The Hurricane Irene, though weakened by the time it touched the shore off New York to a mere tropical storm from Category 3 hurricane, has caused more than $20 billion in losses, say latest estimates. More than 15 people were reported dead during the its course of destruction.
Taking into account two days of lost business activity in the range of $40 million to $50 million and the requirement to repair the damages to buildings that may run into billions across the battered East Coast, Prof. Peter Morici of Smith School of Business, University of Maryland, and former chief economist at the U.S. International Trade Commission, has come out with the figure of $20 billion.
The impact of natural disasters on the nation remain in the range of $55 billion so far in 2011. According to an estimate by NOAA’s National Climatic Data Center, nine major natural disasters had hit the nation causing economic damage worth $35 billion. With the addition of $20, the number may touch $55 billion, leaving aside the long-term impact of all these disasters in the East Coast in the next three years.
The year began with the Groundhog Day Blizzard from Jan. 29 to Feb. 3, 2011, which caused large winter storm impacting many central, eastern and northeastern states. The city of Chicago was brought to a virtual standstill as between 1 and 2 feet of snow fell over the area. Insured losses from the disaster amounted to greater than $1.1 billion and the total losses stood at greater than $2.0 billion, besides 36 deaths.
Midwest/Southeast Tornadoes, April 4-5, 2011: Outbreak of tornadoes over central and southern states (KS, MO, IA, IL, WI, KY, GA, TN, NC, SC) with an estimated 46 tornadoes causing over $1.6 billion insured losses and the total losses were greater than $2.3 billion, besides 9 deaths.
Southeast/Midwest Tornadoes, April 8-11, 2011: Outbreak of tornadoes over central and southern states (NC, SC, TN, AL, TX, OK, KS, IA, WI) with an estimated 59 tornadoes, which caused over $1.5 billion insured losses; total losses greater than $2.2 billion; and it resulted in numerous injuries though no deaths were reported.
Midwest/Southeast Tornadoes, April 14-16, 2011: Outbreak of tornadoes over central and southern states (OK, TX, AR, MS, AL, GA, NC, SC, VA, PA) with an estimated 160 tornadoes. Despite the large overall number of tornadoes, few were classified as intense, with just 14 EF-3, and no EF-4 or EF-5 tornadoes identified. Over $1.4 billion insured losses; total losses greater than $2.0 billion; 38 deaths, including 22 reported in North Carolina alone.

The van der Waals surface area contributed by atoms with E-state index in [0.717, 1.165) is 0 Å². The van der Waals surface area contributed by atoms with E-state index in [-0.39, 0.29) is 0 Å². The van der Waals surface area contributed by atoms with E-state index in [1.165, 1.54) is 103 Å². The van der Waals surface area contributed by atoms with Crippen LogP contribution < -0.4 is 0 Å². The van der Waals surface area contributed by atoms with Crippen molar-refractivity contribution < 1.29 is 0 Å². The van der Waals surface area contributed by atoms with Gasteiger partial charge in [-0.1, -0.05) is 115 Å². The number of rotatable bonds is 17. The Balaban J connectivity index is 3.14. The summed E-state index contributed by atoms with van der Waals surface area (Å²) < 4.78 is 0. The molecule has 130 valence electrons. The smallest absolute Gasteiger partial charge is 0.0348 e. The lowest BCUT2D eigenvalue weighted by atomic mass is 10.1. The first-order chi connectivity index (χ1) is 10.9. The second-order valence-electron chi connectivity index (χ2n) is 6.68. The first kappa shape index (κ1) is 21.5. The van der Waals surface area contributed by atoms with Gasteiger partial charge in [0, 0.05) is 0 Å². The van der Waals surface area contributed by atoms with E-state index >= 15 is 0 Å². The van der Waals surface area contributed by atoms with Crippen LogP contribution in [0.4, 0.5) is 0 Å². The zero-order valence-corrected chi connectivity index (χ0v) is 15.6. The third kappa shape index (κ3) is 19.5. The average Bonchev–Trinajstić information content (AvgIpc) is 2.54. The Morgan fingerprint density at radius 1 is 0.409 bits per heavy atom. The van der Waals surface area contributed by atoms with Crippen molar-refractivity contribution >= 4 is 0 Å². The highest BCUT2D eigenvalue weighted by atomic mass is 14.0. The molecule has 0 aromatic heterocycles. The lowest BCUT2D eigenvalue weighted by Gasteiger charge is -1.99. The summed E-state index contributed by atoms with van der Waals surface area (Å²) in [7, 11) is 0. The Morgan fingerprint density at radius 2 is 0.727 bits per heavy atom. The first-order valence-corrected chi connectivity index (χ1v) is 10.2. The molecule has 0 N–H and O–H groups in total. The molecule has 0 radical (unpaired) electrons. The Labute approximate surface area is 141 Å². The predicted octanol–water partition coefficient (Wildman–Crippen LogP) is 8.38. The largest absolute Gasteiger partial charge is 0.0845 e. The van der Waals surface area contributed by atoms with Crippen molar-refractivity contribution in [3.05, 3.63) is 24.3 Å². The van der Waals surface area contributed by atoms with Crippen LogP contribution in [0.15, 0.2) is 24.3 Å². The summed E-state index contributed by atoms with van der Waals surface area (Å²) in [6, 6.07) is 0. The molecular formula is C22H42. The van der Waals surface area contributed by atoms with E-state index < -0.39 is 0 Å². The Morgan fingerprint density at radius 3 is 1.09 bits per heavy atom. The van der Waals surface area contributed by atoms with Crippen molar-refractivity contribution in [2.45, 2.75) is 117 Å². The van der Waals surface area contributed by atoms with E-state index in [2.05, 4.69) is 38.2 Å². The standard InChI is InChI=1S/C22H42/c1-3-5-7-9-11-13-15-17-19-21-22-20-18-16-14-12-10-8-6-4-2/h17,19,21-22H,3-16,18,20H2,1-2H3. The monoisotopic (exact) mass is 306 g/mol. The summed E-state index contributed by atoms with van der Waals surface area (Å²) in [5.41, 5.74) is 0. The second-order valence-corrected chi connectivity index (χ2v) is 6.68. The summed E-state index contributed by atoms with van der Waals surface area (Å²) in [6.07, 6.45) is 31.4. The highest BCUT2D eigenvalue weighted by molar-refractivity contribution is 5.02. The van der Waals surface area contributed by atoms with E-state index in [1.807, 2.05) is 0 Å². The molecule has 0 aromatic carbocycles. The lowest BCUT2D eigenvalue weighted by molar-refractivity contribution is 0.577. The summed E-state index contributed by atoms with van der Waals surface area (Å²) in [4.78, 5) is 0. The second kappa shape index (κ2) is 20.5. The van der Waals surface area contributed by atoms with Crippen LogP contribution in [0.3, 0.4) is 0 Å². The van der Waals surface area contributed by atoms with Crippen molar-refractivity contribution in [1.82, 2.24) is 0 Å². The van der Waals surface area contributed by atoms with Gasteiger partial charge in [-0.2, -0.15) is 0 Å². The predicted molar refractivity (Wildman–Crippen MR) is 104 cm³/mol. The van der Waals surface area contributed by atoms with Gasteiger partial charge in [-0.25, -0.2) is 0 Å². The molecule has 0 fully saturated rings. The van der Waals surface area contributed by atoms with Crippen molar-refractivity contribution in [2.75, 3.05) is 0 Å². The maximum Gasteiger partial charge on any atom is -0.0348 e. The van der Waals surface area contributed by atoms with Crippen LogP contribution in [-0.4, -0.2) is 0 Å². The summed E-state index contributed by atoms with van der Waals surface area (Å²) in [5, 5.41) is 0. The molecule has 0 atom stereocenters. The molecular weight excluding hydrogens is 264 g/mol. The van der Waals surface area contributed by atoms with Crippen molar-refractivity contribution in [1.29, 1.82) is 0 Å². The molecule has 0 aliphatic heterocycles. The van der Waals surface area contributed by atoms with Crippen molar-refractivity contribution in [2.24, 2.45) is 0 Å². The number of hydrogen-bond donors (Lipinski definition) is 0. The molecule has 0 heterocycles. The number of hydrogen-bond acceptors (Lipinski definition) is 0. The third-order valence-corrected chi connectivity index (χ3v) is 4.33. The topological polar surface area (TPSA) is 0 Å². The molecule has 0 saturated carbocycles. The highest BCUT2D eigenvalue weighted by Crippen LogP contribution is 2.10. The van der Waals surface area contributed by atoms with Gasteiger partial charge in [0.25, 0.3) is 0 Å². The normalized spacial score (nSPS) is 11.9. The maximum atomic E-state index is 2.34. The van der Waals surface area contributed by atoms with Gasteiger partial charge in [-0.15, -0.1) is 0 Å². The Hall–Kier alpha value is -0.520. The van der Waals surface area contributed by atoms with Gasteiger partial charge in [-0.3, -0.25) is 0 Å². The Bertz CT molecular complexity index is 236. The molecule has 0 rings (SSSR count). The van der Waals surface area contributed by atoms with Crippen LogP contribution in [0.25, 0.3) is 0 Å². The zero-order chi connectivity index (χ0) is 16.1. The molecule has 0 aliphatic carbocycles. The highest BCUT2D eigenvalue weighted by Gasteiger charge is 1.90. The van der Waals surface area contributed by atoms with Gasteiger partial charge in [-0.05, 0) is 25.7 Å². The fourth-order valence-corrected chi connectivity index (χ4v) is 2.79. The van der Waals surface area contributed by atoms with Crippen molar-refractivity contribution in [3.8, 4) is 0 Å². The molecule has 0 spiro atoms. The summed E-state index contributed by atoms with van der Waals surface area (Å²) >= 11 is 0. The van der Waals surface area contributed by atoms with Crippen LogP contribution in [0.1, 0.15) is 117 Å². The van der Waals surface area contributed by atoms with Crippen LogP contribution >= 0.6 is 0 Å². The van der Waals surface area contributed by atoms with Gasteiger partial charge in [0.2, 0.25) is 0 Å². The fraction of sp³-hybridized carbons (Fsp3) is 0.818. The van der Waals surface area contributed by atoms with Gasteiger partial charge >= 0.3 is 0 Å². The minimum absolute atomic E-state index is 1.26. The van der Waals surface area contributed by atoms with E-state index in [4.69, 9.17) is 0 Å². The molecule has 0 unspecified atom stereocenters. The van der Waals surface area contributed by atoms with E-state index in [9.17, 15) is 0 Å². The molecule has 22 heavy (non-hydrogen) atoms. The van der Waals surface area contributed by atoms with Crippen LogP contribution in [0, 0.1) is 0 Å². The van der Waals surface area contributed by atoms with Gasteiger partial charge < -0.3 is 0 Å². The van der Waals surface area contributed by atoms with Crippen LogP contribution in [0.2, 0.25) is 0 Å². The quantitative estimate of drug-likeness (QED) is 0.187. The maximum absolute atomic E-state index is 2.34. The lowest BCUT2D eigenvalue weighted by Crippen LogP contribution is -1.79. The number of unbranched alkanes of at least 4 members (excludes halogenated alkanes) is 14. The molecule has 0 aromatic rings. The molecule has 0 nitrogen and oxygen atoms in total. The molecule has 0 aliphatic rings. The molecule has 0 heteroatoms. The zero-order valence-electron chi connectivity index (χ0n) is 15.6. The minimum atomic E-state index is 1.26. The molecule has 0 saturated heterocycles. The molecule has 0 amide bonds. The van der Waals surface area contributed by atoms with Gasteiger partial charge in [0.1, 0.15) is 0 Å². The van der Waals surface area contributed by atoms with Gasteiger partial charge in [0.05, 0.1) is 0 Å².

Southeast/Ohio Valley/Midwest Tornadoes, April 25-30, 2011: Outbreak of tornadoes over central and southern states (AL, AR, LA, MS, GA, TN, VA, KY, IL, MO, OH, TX, OK) with an estimated 305 tornadoes and 327 deaths. Of those fatalities, 240 occurred in Alabama. The deadliest tornado of the outbreak, an EF-5, hit northern Alabama, killing 78 people. Several major metropolitan areas were directly impacted by strong tornadoes including Tuscaloosa, Birmingham, and Huntsville in Alabama and Chattanooga, Tennessee, causing the estimated damage costs to soar. Over $6.6 billion insured losses; total losses greater than $9.0 billion; 327 deaths.
Midwest/Southeast Tornadoes, May 22-27, 2011 Outbreak of tornadoes over central and southern states (MO, TX, OK, KS, AR, GA, TN, VA, KY, IN, IL, OH, WI, MN, PA) with an estimated 180 tornadoes and 177 deaths. Notably, an EF-5 tornado struck Joplin, MO resulting in at least 141 deaths, making it the deadliest single tornado to strike the U.S. since modern tornado record keeping began in 1950. Over $4.9 billion insured losses for event; total losses greater than $7.0 billion; 177 deaths.
Southern Plains/Southwest Drought and Wildfires, Spring-Summer, 2011: Drought, heatwave, and wildfires have created major impacts across the Texas, Oklahoma, New Mexico, Arizona, southern Kansas, and western Arkansas and Louisiana. In Texas and Oklahoma, respectively, 75% and 63% of range and pasture conditions were classified in ‘very poor’ condition as of mid-August. Wildfire fighting/suppression costs for the region are also ~$1 million / day with over 2,000 homes and structures lost. The total direct losses (as of August 15) to agriculture, cattle and structures are well over $5.0 billion; both direct and total economic losses will rise dramatically as the event continues.
Mississippi River flooding, Spring-Summer, 2011: Persistent rainfall (nearly 300 percent normal precipitation amounts in the Ohio Valley) combined with melting snowpack caused historical flooding along the Mississippi River and its tributaries. Estimated economic loss ranges from $2.0-4.0 billion; at least 2 deaths. Below are more detailed stats, which are preliminary, as the event continues to unfold (as of 8/15): $500 million to agriculture in Arkansas; $320 million in damage to Memphis, Tennessee; $800 million to agriculture in Mississippi; $317 million to agriculture and property in Missouri’s Birds Point-New Madrid Spillway; $80 million for the first 30 days of flood fighting efforts in Louisiana.
Upper Midwest Flooding, Summer, 2011: Melting of an above-average snow pack across the Northern Rocky Mountains combined with above-average precipitation caused the Missouri and Souris Rivers to swell beyond their banks across the Upper Midwest (MT, ND, SD, NE, IA, KS, MO). An estimated 11,000 people were forced to evacuate Minot, North Dakota due to the record high water level of the Souris River, where 4,000 homes were flooded. Numerous levees were breached along the Missouri River, flooding thousands of acres of farmland. Estimated losses exceed $2.0 billion as the event continues to unfold (as of 8/15). The flooding also stretched into the Canadian Prairies, where property and agriculture losses were expected to surpass $1.0 billion, at least 5 deaths.